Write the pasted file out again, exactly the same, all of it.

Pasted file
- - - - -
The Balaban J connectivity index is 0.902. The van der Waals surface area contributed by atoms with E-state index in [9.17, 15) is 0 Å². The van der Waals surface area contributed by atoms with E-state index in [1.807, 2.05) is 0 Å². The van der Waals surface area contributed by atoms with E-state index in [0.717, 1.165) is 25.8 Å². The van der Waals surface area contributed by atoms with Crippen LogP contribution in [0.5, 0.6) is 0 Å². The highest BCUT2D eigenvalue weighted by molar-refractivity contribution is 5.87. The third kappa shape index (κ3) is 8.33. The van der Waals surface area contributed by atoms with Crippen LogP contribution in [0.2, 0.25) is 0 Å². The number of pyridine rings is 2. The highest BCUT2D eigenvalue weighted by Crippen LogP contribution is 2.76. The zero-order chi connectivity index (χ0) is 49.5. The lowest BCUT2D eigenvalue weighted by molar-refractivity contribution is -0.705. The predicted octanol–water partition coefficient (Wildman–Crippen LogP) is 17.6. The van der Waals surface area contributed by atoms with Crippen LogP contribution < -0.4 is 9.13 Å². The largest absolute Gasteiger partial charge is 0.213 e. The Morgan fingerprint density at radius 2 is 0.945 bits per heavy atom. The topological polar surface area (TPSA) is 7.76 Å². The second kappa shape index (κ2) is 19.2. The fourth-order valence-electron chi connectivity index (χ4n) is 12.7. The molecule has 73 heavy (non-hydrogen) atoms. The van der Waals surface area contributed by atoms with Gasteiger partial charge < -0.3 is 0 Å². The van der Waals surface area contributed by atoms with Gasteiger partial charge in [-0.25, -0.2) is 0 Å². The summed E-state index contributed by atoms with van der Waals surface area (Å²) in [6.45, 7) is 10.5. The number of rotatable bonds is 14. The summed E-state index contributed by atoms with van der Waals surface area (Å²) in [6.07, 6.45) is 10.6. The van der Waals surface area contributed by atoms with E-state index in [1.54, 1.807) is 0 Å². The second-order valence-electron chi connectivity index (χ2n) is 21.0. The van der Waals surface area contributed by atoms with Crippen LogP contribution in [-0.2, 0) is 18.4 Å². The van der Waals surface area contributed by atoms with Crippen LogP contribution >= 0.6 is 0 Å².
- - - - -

The Balaban J connectivity index is 0.902. The van der Waals surface area contributed by atoms with E-state index in [9.17, 15) is 0 Å². The van der Waals surface area contributed by atoms with E-state index in [1.807, 2.05) is 0 Å². The van der Waals surface area contributed by atoms with E-state index in [0.717, 1.165) is 25.8 Å². The van der Waals surface area contributed by atoms with Crippen LogP contribution in [0.5, 0.6) is 0 Å². The highest BCUT2D eigenvalue weighted by molar-refractivity contribution is 5.87. The third kappa shape index (κ3) is 8.33. The van der Waals surface area contributed by atoms with Crippen LogP contribution in [0.2, 0.25) is 0 Å². The number of pyridine rings is 2. The highest BCUT2D eigenvalue weighted by Crippen LogP contribution is 2.76. The zero-order chi connectivity index (χ0) is 49.5. The lowest BCUT2D eigenvalue weighted by molar-refractivity contribution is -0.705. The predicted octanol–water partition coefficient (Wildman–Crippen LogP) is 17.6. The van der Waals surface area contributed by atoms with Crippen LogP contribution < -0.4 is 9.13 Å². The largest absolute Gasteiger partial charge is 0.213 e. The Morgan fingerprint density at radius 2 is 0.945 bits per heavy atom. The topological polar surface area (TPSA) is 7.76 Å². The second kappa shape index (κ2) is 19.2. The fourth-order valence-electron chi connectivity index (χ4n) is 12.7. The molecule has 73 heavy (non-hydrogen) atoms. The van der Waals surface area contributed by atoms with Gasteiger partial charge < -0.3 is 0 Å². The van der Waals surface area contributed by atoms with Gasteiger partial charge in [-0.25, -0.2) is 0 Å². The summed E-state index contributed by atoms with van der Waals surface area (Å²) in [6.45, 7) is 10.5. The number of rotatable bonds is 14. The summed E-state index contributed by atoms with van der Waals surface area (Å²) in [6.07, 6.45) is 10.6. The van der Waals surface area contributed by atoms with E-state index in [1.54, 1.807) is 0 Å². The second-order valence-electron chi connectivity index (χ2n) is 21.0. The van der Waals surface area contributed by atoms with Crippen LogP contribution in [-0.2, 0) is 18.4 Å². The van der Waals surface area contributed by atoms with Crippen LogP contribution >= 0.6 is 0 Å².